The Story of Magnus
Updated: Aug 18
Life wasn’t very pleasant for poor little Magnus at the beginning. He was owned by a hair
dresser who kept him in a crate all day long and he got very little attention. Magnus was bored, unhappy and started (to quote his owner) “being naughty”.
Luckily for Magnus he found a wonderful family called the Annings, who knew exactly what this little Patterdale Terrier needed and that’s when they phoned me, Jude, a dog walker. I first met Magnus in 2016 and was struck by his tiny size and cheerful nature. I’ll be honest, I was worried this little guy might be too little for the groups of dogs I took out and wondered whether he would cope.
I can tell you he was fine! His tiny size doesn’t detract from his enormous character and Magnus was brilliant at holding his own. He was later joined by a new family member called Myrtel who is a Rottweiler cross Labrador/Saluki; he just loves to boss her about.
The two of them together with four other friends get picked up and taken for the most beautiful walks in the Blackdown Hills. We love to go to hilltops like Hembury Fort, or forests like Sheldon Woods.
I believe that dogs are healed and soothed by nature as much as people are. A dog’s main sense is smell so getting out into the wild amongst the earth, plants, foliage and wildlife really can be a sensory massage and is a very exciting and enriching experience.
Little Magnus loves a good game of spin; he gets very excited and barks at me to tell me that he’s ready. I throws small biscuits into the long wet grass for a good ‘sniffari’; snuffling all the bits along with his friends helps him to not be food aggressive. The grass tickles his little nose and he finds it very calming searching nooks and crevasse around the tree of treats.
Using that brain of his, he becomes mentally tired as well as physically. Magnus compares it to doing a crossword but he’s never actually completed one.
It’s all trickery and bribery with dogs. Of course, I use lots of food but they don’t get it for free. The dogs have to work for it - which is exactly what hundreds of years of breeding was designed to do. Working a dog and encouraging it to focus on you is the ultimate aim. We are all told to socialise our dogs but most owners don’t know what that means.
To me, socialising a dog isn’t about letting your dog wonder up to anyone. I actually guide my dogs away from that because some dogs and people can be fearful and I always feel it’s only polite to ask if they can meet. This is one of the challenges I set myself for the dogs. This doesn’t make them unsociable, it actually makes them more sociable - and they’re still very happy to be in other dogs company whilst behaving beautifully. My advice is don’t socialise your dog, socialise with your dog.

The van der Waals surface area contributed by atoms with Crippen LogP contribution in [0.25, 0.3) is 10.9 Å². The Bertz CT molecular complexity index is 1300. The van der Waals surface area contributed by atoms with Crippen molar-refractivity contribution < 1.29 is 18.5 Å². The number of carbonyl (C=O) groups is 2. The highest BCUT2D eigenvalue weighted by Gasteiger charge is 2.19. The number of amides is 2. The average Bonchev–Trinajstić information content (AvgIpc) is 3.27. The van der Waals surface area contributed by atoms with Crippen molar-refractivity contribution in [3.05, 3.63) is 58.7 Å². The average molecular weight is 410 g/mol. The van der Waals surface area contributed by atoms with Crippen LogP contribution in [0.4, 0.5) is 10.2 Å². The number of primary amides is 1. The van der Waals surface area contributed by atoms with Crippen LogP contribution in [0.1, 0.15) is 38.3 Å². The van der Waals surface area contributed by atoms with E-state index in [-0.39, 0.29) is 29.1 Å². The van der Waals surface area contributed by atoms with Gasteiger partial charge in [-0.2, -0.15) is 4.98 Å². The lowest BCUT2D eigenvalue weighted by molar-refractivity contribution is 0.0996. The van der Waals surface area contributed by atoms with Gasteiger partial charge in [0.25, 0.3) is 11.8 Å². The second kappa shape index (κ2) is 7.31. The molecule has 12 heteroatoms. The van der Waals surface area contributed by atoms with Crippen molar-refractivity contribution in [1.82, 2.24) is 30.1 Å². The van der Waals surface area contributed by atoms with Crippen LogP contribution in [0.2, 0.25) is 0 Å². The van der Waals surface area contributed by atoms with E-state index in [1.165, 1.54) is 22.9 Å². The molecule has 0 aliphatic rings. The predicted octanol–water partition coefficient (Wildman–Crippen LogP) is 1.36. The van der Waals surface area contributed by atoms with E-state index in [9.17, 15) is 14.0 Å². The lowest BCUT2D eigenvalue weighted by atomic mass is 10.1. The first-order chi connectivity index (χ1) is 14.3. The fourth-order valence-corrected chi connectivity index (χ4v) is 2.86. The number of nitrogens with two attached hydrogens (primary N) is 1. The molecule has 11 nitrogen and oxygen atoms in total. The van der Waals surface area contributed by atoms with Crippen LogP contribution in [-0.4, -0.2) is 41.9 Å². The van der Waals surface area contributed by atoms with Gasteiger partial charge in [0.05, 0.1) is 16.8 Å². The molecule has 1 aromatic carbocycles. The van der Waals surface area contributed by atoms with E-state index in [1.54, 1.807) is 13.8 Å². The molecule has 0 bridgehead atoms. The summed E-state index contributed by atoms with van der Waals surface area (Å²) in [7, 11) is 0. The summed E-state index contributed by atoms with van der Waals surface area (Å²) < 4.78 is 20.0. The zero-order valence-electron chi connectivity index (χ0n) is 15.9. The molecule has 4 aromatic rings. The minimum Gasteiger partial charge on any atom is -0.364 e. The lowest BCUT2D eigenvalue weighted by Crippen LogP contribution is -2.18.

Into the deep dark woods we go, off the beaten track, under trees, over trees, a stop and an interesting sniff. Magnus was a dog that liked a good chase and to say hello to the other dogs without asking first, so I know if my walks are more exciting by keeping his focus on me through treat chucking and doing tricks, he will listen better and want to stay with me more.
He loves the activities we share along the way and when we stop for five minutes for some photos and cuddles he likes a little fuss - although not too much because that will ruin his street cred!
Magnus has been out walking with me for four years now and he’s the life and soul of the party. He’s always picking on me to throw him a stick and will get annoyed when I won’t - and then he grumbles like a bad tempered chimp. I call him Bubbles when he does this! You can find a video on my Facebook page of him doing this.
Out in nature Magnus’ confidence has blossomed; he is now a true adventure dog and loves attending our canine forest school. Magnus’s owners send me videos of him bobbing around on his surfboard in the paddling pool and he also loves riding on the battery-operated kids’ truck with his girls. Here’s to many more years Magnus!